are looking for is a kind of insurance policy, one that we can
afford, one that is prudent, but one, Mr. Chairman and members
of the committee, if we fail to act, if we fail to recognize
what these scientists and charts are telling us, will be
infinitely more costly to do in the future without action now.
Thank you very much and I look forward to your questions
[The prepared statement of Ambassador Eizenstat appears in
Senator Hagel. Mr. Secretary, thank you.
Let me ask the distinguished ranking member of the Foreign
Relations Committee, Senator Biden, for any opening comments.
Then, after Senator Biden's comments, we will go to questions.
Senator Biden. Thank you, Mr. Chairman. I will withhold my
opening comments until it comes time to question.
Mr. Ambassador, I think you did an incredible job. It is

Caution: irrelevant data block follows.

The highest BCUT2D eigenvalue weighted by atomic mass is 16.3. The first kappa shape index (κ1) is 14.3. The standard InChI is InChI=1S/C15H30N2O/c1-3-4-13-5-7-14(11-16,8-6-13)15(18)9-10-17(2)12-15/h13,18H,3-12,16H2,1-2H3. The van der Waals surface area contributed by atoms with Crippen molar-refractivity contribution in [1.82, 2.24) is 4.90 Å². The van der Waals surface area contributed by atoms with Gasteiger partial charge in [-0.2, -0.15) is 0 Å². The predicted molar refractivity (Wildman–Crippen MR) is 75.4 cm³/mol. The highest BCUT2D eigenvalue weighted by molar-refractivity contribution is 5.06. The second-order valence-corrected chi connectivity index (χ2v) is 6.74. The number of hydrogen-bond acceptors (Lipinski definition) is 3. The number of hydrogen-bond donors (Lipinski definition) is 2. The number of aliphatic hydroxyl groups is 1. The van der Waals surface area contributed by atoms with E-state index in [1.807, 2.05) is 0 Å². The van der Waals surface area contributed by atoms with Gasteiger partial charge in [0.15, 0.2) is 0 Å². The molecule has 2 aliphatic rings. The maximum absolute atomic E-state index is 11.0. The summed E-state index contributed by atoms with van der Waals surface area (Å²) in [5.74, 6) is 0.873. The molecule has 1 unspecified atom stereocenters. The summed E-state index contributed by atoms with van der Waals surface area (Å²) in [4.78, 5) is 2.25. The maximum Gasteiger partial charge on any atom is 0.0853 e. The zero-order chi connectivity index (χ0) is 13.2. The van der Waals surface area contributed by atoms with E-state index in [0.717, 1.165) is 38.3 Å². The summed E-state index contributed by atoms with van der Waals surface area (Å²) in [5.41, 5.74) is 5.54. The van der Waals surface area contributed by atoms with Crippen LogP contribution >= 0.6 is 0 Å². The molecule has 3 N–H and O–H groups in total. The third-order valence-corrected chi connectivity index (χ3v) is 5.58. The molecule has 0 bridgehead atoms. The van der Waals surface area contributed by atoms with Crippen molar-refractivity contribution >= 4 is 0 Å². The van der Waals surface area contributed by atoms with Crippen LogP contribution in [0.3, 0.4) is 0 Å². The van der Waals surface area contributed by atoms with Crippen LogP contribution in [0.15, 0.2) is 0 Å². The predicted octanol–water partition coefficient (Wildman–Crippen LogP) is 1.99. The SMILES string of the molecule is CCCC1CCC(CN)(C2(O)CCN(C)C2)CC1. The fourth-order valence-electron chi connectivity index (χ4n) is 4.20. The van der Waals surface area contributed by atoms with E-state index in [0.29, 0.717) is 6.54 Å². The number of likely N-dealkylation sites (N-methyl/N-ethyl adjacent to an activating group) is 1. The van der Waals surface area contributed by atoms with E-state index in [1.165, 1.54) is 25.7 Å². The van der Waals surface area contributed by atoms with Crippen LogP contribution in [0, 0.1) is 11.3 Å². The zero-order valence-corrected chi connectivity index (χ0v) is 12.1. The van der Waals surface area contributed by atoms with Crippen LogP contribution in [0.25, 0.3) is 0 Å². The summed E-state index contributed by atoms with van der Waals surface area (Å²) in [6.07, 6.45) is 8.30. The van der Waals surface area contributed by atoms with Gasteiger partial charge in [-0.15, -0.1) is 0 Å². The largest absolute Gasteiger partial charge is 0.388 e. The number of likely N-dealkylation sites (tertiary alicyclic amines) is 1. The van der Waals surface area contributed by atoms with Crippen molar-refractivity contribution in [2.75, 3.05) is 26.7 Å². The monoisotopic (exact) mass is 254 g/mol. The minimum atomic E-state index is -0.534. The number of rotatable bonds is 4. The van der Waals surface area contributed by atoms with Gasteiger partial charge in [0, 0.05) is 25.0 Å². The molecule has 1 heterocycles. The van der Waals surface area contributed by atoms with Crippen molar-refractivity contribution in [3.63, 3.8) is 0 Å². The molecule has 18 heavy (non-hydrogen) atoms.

obvious two major things remain to be done. But when I get to
the questioning, I will pursue those at that time.
Thank you for the opportunity, Mr. Chairman.
Senator Hagel. Yes, sir.
We will take a 5 minute rotation period for questions and I
Mr. Secretary, again, thank you for coming up here. I think
there is little doubt that everyone on this panel who has dealt
with you over the years has a very, very high regard for you,
including this junior Senator from Nebraska in the time that we
have had to get acquainted over this last year and a half. I
have appreciated it.
I say that up front because I think it is important that we
all understand our respect for you and the kind of job that you
have done for this country over the years in many positions.
I would like to take you through a series of questions and
I will have more later. My colleagues I know will want to ask
questions. Let me begin with this.
Can you tell us if at this point the President is prepared
to sign the protocol in March? Or when would the President sign
this if he intends to sign it?